While it's essential that your business have a strong presence online, companies can occasionally find themselves victims of their own search results.
Take, for instance, if a crime happens near your place of business. If your company is a local landmark, media and authorities may note the crime occurred near your operations. It's within their purview. They're helping readers understand where the crime occurred.
But now when people search for your company, they may find references to a shooting or another violent crime. While your business wasn't where the crime occurred, you're suffering because of it.
If you've been good about promoting your business online, your company's website should come up first in any search results. If you're lucky, customers might know your exact website address. Often, though, when customers are searching for phone numbers, services, menus or more, they type your name into a search engine.
Never miss a local story.
And there they'll find the bad news that happened nearby.
So what can you do?
Be patient, says Scott Baradell, president of Dallas public relations firm Idea Grove. The bad news will frequently appear high in search results because it's part of a news story, but as time passes, it will fall off the first page of results. And how often does anyone click through to a second page? It could be a week or less before it's gone and forgotten.
But there are options if those negative search results aren't going away or if worried word-of-mouth is leading to a decline in business. In that case, Baradell says your business might need to employ what's called a reverse search engine optimization program.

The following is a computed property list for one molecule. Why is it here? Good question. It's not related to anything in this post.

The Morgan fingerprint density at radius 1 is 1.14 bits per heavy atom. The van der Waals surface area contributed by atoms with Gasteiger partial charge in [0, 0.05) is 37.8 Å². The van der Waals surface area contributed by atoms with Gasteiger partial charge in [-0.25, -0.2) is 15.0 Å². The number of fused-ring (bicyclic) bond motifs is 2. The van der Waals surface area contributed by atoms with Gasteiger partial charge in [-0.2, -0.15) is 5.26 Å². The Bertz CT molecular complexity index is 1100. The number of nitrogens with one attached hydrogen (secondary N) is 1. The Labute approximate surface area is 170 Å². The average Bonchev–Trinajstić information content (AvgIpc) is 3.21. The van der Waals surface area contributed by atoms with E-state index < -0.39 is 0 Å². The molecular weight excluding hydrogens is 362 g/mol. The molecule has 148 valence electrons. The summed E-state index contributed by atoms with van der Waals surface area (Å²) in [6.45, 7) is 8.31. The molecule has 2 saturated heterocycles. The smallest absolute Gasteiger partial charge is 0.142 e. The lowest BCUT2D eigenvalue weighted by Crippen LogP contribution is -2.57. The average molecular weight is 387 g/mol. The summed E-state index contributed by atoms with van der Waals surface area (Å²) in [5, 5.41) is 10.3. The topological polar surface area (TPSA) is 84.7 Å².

To do that, you create positive mentions of your business to outrank the negative results. You can do this through issuing media releases, adding new content to your website, creating social media pages and encouraging customers to write online reviews.
Besides the reverse program, you can look for an opportunity in adversity. That's the mind-set of Jon Aston, a partner in online marketing firm Digital Giants. This could be a good opportunity, he said, for the business to take a leadership role in your community. Here are some ideas:
■ Find a cause that neighboring businesses can rally around.
■ Create a partnership with law enforcement to strengthen the bonds between the police and neighborhood.
■ Work with local religious and nonprofit organizations to identify needs within the neighborhood.
■ If there are crime victims, think about raising money to assist them and their families.
Work to turn this bad situation into good news. It will take work. But it's worth it not only for your business but for the greater good of the community, which is to say, your customers.